Building animations using narrative aesthetics 

Animation plays an important role when building a user friendly interactive application. They can be used to create a visual flow, contextual overview, and help guide the user.

But great and user friendly animations are not just about adding a transition between point A and B, there is a bit more to it. Each animation should tell its own story and guide the user through the action that is being performed.

The principles used to build animations, which communicate change to the user in a meaningful and natural way, can be found in the narrative aesthetics that most stories (movies, novels, theater plays, poems, the list goes on) is build upon. The narrative model looks something like this:

Narrative model
The curve changes a bit depending on who you ask, but this is the model used in the danish educational system, so that is the one I’ll be using in my example.

To illustrate how the narrative model works I’ll use an example where the user clicks a button to add a new element to a list.

When using the model to build our animation, we have to take a few steps back and start before the actual animation, i.e. starting with the element that the user interacts with, which in this example is the button.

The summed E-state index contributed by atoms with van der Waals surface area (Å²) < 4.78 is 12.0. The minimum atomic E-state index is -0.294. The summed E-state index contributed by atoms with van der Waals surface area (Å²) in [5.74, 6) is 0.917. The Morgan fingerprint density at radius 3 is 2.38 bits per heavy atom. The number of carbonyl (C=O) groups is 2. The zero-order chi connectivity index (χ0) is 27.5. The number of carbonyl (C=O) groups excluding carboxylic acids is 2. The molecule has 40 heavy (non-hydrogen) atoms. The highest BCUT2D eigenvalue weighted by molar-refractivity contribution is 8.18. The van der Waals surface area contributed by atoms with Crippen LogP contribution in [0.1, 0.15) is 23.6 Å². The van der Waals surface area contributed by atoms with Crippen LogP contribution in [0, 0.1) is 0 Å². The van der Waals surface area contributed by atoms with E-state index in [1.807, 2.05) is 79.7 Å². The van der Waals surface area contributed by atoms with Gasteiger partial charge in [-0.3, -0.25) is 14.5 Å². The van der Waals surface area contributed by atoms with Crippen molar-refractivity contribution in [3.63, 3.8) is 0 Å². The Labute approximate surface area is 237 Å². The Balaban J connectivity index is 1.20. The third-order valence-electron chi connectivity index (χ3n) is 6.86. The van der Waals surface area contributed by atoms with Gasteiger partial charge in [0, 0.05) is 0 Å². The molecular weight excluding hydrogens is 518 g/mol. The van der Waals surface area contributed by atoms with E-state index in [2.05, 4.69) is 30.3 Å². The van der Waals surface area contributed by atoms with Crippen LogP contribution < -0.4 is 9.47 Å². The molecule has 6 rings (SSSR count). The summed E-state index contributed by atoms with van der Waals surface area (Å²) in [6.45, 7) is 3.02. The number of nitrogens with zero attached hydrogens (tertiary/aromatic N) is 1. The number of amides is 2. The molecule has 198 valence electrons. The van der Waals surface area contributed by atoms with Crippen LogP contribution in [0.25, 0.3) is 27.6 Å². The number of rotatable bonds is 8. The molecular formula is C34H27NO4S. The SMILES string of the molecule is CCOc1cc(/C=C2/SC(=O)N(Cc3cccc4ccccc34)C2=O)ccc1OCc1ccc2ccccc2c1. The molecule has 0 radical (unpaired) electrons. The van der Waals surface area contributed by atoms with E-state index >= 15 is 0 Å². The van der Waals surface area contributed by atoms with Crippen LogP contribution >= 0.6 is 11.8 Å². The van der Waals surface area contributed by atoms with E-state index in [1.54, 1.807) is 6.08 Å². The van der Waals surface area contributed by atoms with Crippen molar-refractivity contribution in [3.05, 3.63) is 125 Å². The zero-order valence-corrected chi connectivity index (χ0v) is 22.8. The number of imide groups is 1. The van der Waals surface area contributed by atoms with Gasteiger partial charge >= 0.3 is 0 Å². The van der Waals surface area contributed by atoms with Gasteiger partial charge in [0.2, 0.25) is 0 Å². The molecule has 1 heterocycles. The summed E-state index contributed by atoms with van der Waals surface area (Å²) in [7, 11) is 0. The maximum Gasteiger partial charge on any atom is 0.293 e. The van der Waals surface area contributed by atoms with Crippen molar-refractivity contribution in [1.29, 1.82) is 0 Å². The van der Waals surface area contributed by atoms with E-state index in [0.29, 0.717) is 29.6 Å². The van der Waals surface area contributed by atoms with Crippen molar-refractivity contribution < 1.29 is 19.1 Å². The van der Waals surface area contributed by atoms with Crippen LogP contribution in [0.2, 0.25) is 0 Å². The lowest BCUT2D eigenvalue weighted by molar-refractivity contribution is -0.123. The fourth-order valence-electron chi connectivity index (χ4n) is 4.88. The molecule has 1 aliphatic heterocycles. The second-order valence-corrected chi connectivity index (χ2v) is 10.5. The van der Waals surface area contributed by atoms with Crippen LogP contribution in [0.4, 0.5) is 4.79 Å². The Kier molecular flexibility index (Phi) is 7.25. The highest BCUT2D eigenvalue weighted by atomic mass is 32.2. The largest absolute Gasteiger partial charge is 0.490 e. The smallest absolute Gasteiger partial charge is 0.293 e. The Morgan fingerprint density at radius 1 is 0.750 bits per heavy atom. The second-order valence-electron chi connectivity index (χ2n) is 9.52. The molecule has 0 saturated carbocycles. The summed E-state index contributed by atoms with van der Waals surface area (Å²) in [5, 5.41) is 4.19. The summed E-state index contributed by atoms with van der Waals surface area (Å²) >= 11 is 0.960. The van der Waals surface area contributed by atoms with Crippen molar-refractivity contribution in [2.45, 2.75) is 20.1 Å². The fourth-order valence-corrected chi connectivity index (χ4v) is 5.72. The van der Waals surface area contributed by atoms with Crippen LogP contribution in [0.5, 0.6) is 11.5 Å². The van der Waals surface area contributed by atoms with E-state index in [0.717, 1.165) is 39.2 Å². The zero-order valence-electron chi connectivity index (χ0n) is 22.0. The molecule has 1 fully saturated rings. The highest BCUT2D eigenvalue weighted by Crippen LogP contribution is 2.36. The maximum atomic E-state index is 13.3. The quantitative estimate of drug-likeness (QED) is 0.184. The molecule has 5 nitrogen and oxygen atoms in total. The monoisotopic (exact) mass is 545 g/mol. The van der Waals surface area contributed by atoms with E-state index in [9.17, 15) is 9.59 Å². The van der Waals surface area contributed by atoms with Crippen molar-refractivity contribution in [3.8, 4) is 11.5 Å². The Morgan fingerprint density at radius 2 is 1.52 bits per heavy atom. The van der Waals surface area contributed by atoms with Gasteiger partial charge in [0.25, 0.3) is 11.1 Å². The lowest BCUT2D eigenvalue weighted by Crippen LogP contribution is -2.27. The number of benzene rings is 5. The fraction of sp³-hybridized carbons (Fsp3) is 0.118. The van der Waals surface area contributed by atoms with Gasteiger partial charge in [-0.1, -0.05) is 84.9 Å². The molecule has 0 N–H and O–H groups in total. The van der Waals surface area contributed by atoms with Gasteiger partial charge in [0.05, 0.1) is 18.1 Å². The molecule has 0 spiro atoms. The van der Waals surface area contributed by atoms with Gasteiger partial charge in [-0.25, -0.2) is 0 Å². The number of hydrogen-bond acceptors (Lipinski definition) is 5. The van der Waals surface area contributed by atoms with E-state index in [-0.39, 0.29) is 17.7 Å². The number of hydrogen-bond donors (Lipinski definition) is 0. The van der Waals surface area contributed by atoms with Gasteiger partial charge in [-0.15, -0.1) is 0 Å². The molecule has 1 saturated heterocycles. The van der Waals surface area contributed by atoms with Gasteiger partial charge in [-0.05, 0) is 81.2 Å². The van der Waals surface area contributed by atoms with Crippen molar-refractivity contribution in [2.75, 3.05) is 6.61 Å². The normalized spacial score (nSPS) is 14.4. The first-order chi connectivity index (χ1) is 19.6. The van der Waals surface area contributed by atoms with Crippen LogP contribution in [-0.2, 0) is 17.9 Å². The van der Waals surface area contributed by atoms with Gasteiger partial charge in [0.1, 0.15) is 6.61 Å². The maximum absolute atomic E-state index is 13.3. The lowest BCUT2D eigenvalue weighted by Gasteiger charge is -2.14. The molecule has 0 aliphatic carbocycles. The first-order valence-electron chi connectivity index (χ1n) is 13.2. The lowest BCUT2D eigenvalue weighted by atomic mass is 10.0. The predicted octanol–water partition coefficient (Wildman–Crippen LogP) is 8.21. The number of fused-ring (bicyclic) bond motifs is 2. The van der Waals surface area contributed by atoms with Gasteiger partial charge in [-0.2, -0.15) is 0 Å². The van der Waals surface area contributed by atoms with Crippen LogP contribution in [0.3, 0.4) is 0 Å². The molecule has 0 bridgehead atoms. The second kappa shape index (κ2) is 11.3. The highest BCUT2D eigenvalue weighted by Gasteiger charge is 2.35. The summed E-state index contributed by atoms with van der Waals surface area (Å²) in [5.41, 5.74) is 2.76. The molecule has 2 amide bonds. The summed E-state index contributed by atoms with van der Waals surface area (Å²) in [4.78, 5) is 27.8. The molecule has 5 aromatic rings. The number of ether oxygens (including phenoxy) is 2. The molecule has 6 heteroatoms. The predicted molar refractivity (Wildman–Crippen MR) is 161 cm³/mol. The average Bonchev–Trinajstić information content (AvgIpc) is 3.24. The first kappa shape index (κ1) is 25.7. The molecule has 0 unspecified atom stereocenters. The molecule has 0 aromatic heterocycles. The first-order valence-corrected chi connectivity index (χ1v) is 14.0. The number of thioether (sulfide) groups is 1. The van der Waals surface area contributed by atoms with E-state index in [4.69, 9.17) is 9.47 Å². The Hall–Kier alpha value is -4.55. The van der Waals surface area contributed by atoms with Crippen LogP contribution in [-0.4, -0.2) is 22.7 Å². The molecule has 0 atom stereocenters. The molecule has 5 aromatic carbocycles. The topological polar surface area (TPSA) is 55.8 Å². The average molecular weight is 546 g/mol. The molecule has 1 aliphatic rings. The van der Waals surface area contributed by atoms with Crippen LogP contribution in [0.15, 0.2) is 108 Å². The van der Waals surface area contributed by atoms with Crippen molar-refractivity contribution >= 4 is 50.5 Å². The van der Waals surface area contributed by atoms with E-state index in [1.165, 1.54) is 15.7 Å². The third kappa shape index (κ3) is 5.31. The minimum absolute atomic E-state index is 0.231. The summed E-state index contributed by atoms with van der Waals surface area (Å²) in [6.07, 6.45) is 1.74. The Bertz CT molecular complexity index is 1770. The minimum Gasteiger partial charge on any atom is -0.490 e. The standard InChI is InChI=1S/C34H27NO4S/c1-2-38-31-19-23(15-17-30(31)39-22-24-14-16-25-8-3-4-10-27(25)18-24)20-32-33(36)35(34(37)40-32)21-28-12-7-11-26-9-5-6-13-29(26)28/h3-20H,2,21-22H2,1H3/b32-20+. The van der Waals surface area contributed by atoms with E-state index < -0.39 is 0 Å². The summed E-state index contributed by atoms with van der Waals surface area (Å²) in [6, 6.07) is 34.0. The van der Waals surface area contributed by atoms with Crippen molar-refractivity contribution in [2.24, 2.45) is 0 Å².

Creating a link between the interactive element and the action — In this case is about creating a visual link between the button and the list.


The user is told which action is going to be performed — The button has a plus icon to indicate that the button adds an element.

Point of no return

When the user starts the interaction — When the user clicks the button.


This is where the actual animation starts, and the user is guided into the action that is going to be performed — The list expands to make room for the new element.


The actual action is performed — The new element is presented on the screen


The action is ending — The new element slides in to its location in the list

The end result looks like this:

The result is an animation and UI that tells the user what to expect, guides the user through the action in a natural way and creates a contextual overview that helps the user see exactly where the new element is added. Avoiding surprises and confusion.

To further enhance the natural feel of the animation we could use easing functions in the animation — and that will be the topic of my next article.

It might seem like I’m putting a lot of thought into a very simple animation, and that might be true, but the principle I used in this example can be used in almost every form of animation and the idea is to give you a checklist of how to build a great and user friendly animation.

This was the first article in a series about using and building animations in an interactive application. The next one is going to be about using easing in animations, and i’m also planning to write one about animations and usability.